iowa_client_add_server(iowaH, 1234, "coap://iowa-server.ioterop.com:5683", 0, 0, IOWA_SEC_NONE);
* "Main loop"
while (result == IOWA_COAP_NO_ERROR)
result = iowa_step(iowaH, 5);
Want to try this on your PC? Let's go :
Under Linux (e.g.: Ubuntu 20.04), please be sure to have the following packages:
sudo apt install build-essentials
sudo apt install cmake
cmake, as it is used to make porting the stack under various OSs easier.
Now, get the IOWA code from the IOWA repository:
git clone --recurse-submodules https://github.com/IOTEROP/IOWA.git
(don't forget the --recuse-submodules option)
Now, enter IOWA (the repository), create and enter in a build subdirectory:
We use CMake to configure our make. The usual command line is:
cmake -DCMAKE_BUILD_TYPE=Debug ..
but if you want to specify your device name (e.g.: MyHacksterDev), you can use:
cmake -DCMAKE_BUILD_TYPE=Debug -DIOWA_DEV_NAME="MyHacksterDev" ..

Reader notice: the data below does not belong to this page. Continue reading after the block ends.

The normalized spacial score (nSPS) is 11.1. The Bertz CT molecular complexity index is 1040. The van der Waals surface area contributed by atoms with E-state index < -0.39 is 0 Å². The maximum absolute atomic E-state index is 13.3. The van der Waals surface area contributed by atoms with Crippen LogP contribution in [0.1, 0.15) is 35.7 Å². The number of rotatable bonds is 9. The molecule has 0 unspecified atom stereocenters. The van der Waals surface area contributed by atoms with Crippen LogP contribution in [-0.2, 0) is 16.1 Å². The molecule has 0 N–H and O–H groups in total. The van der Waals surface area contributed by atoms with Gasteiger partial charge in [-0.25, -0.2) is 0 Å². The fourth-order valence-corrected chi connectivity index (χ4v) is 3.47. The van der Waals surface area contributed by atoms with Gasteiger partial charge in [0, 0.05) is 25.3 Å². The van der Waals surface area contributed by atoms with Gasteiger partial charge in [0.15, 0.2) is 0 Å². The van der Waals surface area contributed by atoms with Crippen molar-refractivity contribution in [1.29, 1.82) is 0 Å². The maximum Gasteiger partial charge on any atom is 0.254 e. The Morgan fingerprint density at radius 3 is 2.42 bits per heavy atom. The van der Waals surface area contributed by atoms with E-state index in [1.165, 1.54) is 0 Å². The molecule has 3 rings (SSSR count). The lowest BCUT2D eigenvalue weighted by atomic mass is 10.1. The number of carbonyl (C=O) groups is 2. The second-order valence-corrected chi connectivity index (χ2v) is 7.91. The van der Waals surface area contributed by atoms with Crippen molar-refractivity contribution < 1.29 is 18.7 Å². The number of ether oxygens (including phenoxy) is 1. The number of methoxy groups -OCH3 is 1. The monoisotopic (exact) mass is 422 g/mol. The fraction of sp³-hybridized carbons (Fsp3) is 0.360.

Now, we are ready to build all the samples provided on the IOWA repository (under samples):
make -j$(nproc) could be used to compile faster (with all the CPU cores/threads available)
All the samples are now ready to be launched. Let's have a look at the Baseline Sample (aka the Patient Zero)
The sample is designed to :
- configure a simple client (
- register this client on the IOWA server (
- run this client for 120seconds (
- unregister gracefully and stop(
In the build directory, change to samples/01-baseline_client and run the sample code:
And you should see this kind of screen:
...let me introduce CONNECTicut !!!
CONNECTicut is IoTerop's test server, fully compliant with LwM2M specifications. On the server, you can interact with your device (event thought, on this sample, actions are limited)
So, point your browser to https://iowa-server.ioterop.com/ and see your device running:
Device management is something really needed in the IoT industry. IOWA solution is a piece of code that easily be ported to various hardware and OSes. Add security, OTA, and other features without reinventing the wheel!